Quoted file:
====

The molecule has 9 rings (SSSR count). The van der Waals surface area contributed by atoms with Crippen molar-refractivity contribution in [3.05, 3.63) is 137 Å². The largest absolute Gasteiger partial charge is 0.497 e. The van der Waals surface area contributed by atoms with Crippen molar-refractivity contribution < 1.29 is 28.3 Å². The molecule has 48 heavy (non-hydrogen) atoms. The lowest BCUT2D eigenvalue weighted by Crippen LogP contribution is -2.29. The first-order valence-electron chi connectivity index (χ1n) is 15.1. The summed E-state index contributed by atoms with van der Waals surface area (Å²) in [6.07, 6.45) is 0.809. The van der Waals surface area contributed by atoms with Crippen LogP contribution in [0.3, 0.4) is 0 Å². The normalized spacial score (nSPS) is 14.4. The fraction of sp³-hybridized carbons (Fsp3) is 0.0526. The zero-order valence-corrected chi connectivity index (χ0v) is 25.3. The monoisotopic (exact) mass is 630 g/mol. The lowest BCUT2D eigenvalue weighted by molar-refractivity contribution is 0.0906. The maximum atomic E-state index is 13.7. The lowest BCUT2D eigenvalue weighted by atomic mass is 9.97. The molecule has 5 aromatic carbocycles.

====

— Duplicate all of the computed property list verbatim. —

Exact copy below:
The molecule has 9 rings (SSSR count). The van der Waals surface area contributed by atoms with Crippen molar-refractivity contribution in [3.05, 3.63) is 137 Å². The largest absolute Gasteiger partial charge is 0.497 e. The van der Waals surface area contributed by atoms with Crippen molar-refractivity contribution < 1.29 is 28.3 Å². The molecule has 48 heavy (non-hydrogen) atoms. The lowest BCUT2D eigenvalue weighted by Crippen LogP contribution is -2.29. The first-order valence-electron chi connectivity index (χ1n) is 15.1. The summed E-state index contributed by atoms with van der Waals surface area (Å²) in [6.07, 6.45) is 0.809. The van der Waals surface area contributed by atoms with Crippen LogP contribution in [0.3, 0.4) is 0 Å². The normalized spacial score (nSPS) is 14.4. The fraction of sp³-hybridized carbons (Fsp3) is 0.0526. The zero-order valence-corrected chi connectivity index (χ0v) is 25.3. The monoisotopic (exact) mass is 630 g/mol. The lowest BCUT2D eigenvalue weighted by molar-refractivity contribution is 0.0906. The maximum atomic E-state index is 13.7. The lowest BCUT2D eigenvalue weighted by atomic mass is 9.97. The molecule has 5 aromatic carbocycles.